From Tween to Teen: Understanding their Social, Emotional, and Cognitive Growth
Parenting young teens can be very challenging. The developmental changes your preteen is undergoing at this age, combined with the stress of increased schoolwork and extracurricular activities, can make you feel like you don’t know what to expect from one day to the next. Understanding the social, emotional, and cognitive changes your preteen is experiencing can help bridge the disconnect you may feel and help you through this parenting challenge.
Afraid of Being Different
Young teens often feel afraid of being different and worry that somehow there is something abnormal about the changes they are undergoing. Your child likely seeks peer support and companionship and wants to act, dress, and look like one of the group. She may worry there is something wrong with her, and she may be hesitant to discuss her fears with you. As a parent, be ready to lend support and reassurance when she needs it, but be aware of your teen’s growing need for privacy, and give her space as well.
Focused on Self
Young teens are egocentric and often say and do things without regard for the feelings or desires of others. They frequently focus on their own experiences, appearance, and behavior. They feel surrounded by the ever-present “imaginary audience” and believe that those around them are passing judgment on how they look and everything they do. You can help by setting positive ground rules with your child about being kind, respectful, and compassionate, both with herself and others. Model empathy by being a good listener and trying to understand what your child is going through.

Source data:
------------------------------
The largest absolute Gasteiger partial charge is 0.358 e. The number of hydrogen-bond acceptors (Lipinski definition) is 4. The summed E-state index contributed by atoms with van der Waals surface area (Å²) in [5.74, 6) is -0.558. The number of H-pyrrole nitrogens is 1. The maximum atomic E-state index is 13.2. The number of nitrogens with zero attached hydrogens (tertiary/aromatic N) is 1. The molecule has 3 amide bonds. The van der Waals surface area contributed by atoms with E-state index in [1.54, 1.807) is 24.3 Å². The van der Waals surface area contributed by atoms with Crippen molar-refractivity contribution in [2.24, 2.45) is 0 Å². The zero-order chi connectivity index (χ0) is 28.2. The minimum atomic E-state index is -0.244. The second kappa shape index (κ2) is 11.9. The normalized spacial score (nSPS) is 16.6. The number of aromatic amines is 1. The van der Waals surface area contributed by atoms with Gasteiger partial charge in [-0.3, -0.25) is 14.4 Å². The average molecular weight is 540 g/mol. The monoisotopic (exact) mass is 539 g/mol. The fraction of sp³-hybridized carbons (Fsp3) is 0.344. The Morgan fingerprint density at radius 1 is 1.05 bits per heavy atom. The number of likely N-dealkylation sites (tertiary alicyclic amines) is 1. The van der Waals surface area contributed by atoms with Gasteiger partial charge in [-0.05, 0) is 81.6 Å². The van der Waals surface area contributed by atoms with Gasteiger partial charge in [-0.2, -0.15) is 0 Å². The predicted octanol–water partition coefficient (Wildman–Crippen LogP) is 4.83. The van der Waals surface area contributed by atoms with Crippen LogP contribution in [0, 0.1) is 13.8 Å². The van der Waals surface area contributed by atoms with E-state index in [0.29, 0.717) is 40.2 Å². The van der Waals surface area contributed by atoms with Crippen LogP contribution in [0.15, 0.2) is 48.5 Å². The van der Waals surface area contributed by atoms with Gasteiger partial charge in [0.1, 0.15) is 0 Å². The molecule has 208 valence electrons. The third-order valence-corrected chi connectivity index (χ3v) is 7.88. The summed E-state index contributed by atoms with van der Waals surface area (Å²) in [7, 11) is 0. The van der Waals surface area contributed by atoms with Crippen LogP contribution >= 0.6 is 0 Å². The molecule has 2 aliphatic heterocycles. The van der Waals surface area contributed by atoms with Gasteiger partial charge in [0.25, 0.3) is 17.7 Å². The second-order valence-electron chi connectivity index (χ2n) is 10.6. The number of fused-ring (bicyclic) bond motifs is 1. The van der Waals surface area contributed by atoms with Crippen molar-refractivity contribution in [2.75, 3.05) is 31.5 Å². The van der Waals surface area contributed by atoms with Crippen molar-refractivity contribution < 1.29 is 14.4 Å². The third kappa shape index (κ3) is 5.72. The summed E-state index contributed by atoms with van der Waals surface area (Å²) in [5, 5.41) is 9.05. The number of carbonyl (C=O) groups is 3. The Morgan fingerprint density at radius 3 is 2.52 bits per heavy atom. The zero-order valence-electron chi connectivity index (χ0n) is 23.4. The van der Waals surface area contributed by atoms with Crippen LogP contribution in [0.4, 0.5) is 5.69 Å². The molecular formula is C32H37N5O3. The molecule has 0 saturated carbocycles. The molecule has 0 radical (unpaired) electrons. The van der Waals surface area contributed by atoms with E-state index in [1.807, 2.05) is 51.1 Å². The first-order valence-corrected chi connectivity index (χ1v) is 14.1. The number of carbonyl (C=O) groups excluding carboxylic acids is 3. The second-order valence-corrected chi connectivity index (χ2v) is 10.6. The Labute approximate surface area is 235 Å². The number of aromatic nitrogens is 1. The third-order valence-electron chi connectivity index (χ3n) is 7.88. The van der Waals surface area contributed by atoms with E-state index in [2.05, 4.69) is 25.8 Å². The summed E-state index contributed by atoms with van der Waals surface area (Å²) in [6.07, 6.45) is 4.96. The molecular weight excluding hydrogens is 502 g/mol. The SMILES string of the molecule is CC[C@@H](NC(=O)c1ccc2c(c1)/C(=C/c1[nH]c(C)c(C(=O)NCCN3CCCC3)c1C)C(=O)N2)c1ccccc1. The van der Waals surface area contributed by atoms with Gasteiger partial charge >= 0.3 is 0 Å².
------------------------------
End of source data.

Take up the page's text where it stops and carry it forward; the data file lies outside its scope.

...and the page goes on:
Consequences Don’t Apply
Young teens are beginning to understand abstractions, but they are unable to reflect on the impact of their own behavior. Your child may think, “No one else has ever felt like this.” This feeling of uniqueness may be expressed by risk-taking behavior, believing ordinary consequences don’t apply. Young teens are also driven to become autonomous and make their own decisions at this stage; it’s how the brain prepares them for adulthood. Help your preteen gain a sense of personal autonomy by allowing him to make his own decisions on things such as hairstyles, extracurricular activities, and learning new skills.
Learning to Adjust
Young teens develop at an uneven pace, including periods of rapid growth. Moreover, there is no synchronization among growth areas. For example, a girl may be physically developed but have little growth emotionally. Young teens undergoing bodily changes are sometimes embarrassed by them, and this can lead to feelings of low self-esteem. In addition, hormonal development means that your preteen may experience mood swings, including bursts of boundless energy and periods of dreamy lethargy. Show compassion and empathy for the changes your child experiences, and remind your young teen that everybody develops at their own pace.